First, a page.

Election briefs – March 28

Premier Alison Redford says good times are rolling in Alberta under her government and the Tories are planning to keep it that way.

Redford promises to keep good times rolling

CALGARY — Premier Alison Redford says good times are rolling in Alberta under her government and the Tories are planning to keep it that way.

Speaking in Calgary, Redford said the province, aided by its oil and gas industry, created 99,000 jobs last year and has the lowest unemployment rate in Canada.

She says the Progressive Conservatives will build on that progress if they are re-elected in the April 23 election.

She points to negotiations on a national energy strategy and work to expand markets in the United States and Asia.

A soaring economy brings pressures on families and communities, but Redford says her party is working on that, too.

She says the Tories have brought in reliable three-year funding for schools, boosted financial help for students and added more daycare spaces.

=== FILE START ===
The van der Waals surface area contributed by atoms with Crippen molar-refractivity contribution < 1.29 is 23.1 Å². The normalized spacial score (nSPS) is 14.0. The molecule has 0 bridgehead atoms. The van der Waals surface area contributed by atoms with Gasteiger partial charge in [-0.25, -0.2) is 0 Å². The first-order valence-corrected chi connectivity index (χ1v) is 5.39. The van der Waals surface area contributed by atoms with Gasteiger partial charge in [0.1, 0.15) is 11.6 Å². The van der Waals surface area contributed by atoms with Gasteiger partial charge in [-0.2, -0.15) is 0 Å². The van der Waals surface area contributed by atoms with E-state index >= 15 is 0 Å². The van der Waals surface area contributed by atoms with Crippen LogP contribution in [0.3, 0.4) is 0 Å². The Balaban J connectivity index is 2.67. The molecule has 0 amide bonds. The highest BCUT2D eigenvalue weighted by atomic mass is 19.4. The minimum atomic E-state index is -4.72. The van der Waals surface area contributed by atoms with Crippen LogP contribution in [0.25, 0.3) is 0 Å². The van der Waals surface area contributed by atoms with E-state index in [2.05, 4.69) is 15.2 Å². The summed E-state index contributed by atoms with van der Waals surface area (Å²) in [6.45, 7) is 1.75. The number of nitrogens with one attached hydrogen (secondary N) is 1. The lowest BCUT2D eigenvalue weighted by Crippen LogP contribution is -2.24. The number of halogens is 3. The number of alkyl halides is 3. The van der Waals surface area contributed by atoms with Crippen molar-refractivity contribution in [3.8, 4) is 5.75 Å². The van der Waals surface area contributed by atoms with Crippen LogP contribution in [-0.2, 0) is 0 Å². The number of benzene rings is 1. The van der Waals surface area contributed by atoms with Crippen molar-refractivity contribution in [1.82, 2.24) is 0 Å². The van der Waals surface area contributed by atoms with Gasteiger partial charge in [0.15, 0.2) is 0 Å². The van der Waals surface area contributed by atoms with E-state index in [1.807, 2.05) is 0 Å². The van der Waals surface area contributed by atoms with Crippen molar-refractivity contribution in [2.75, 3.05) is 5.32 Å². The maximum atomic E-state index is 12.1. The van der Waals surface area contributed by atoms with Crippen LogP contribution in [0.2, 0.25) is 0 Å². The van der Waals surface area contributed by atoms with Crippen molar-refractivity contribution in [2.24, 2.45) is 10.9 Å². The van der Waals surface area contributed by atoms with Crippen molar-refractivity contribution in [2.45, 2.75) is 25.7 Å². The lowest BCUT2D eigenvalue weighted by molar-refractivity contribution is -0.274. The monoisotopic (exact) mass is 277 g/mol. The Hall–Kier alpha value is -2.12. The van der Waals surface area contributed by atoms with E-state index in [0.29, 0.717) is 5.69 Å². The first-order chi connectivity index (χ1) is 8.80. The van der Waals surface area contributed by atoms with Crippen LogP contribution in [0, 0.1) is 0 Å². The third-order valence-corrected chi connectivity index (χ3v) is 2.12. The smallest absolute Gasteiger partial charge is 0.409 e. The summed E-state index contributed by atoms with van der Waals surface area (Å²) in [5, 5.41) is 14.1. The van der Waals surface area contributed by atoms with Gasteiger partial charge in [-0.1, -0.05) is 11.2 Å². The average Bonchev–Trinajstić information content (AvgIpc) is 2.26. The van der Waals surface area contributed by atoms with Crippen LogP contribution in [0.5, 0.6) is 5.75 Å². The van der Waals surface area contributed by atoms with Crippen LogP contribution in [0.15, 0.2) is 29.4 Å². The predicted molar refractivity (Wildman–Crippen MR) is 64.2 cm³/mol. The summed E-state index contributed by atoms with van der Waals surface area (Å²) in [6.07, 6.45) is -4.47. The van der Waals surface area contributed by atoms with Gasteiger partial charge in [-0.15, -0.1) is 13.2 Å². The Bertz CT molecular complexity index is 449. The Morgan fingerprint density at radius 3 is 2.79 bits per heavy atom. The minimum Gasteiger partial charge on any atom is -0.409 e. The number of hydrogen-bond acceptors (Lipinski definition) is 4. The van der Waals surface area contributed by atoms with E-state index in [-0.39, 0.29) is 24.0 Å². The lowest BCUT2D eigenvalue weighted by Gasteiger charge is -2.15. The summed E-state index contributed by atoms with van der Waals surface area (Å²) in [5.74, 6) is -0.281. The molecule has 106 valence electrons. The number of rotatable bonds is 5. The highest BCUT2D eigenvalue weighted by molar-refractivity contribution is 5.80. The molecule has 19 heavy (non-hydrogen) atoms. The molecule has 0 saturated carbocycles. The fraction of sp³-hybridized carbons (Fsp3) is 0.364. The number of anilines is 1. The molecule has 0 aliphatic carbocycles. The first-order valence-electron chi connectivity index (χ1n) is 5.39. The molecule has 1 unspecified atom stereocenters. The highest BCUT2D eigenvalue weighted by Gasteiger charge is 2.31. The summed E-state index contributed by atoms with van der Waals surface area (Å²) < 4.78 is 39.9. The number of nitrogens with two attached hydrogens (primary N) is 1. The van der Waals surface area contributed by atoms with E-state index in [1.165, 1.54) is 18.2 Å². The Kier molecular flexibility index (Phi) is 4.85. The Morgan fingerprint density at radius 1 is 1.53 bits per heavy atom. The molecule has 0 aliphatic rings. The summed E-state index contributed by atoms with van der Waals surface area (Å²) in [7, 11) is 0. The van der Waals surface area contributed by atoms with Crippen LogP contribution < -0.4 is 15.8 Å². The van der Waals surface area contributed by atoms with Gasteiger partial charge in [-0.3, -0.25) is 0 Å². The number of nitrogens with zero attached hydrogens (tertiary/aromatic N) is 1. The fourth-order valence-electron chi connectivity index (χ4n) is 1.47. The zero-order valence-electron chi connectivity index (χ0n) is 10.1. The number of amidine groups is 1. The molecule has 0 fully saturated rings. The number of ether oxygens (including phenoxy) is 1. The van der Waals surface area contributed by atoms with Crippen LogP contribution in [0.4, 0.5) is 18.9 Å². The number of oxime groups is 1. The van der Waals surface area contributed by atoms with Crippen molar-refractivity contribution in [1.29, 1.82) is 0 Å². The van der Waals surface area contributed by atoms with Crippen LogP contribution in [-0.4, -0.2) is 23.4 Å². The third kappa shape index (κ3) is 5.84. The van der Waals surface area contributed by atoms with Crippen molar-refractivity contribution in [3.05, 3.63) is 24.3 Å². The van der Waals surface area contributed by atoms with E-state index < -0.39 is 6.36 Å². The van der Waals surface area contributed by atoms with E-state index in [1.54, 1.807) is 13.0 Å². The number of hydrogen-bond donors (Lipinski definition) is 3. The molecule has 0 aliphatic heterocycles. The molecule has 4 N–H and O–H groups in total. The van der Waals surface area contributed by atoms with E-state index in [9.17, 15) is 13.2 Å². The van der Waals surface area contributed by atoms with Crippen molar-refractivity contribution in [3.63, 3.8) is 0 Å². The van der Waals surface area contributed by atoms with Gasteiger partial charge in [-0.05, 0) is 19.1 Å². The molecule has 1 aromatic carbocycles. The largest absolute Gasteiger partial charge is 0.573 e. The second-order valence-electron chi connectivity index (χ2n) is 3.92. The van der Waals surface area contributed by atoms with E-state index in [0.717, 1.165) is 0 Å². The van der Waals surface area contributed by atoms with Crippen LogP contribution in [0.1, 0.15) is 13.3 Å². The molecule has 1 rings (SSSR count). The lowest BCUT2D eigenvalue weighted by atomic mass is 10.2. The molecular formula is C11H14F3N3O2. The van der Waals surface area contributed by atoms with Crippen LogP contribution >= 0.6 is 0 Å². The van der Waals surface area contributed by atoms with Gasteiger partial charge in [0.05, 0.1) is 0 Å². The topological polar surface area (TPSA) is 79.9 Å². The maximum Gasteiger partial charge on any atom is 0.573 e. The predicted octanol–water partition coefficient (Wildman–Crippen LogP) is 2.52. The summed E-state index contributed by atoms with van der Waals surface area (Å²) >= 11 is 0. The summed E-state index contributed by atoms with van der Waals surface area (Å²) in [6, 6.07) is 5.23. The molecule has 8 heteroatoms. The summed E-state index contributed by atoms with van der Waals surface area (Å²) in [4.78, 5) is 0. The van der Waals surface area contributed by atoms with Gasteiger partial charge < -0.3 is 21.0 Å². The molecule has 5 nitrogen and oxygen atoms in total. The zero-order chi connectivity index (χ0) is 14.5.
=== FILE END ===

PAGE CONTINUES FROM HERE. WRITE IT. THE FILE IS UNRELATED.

Common-sense solutions can fix health: NDP

EDMONTON — Alberta’s New Democrats say they have common-sense solutions to get the province’s ailing health-care system back on its feet without breaking the bank.

Party leader Brian Mason says his team is committed to affordable, accessible health care for all, but he adds that improvements are needed.

He says the NDP, if elected April 23, would build well over 1,000 new long-term care beds to free up space in acute-care hospitals.

He also says the party would spend $100 million more on home care, expand mental health services and cap drug costs to seniors at $25 a month.

Basic dental care for children under 18 would be paid for by the province.

Mason says the governing Tories have lost the confidence of Albertans after years of mismanaging health care and flirting with U.S.-style privatization.


Vote splitting could lead to minority government: Sherman

CALGARY — Alberta’s Liberal leader expects his party is going to benefit from the clash between the Progressive Conservatives and the Wildrose.

Raj Sherman, who quit the Tory caucus and joined the Liberals a year ago, says vote splitting on the right will give his party a chance to win several ridings that were originally out of reach.

Sherman predicts the Wildrose will take about half of the traditional Tory vote and Premier Alison Redford’s party is in panic mode right now.

He says there’s a distinct possibility there will be a minority government.

Sherman won’t say which party the Liberals would help if that happens.

The Liberals held eight seats when the election was called.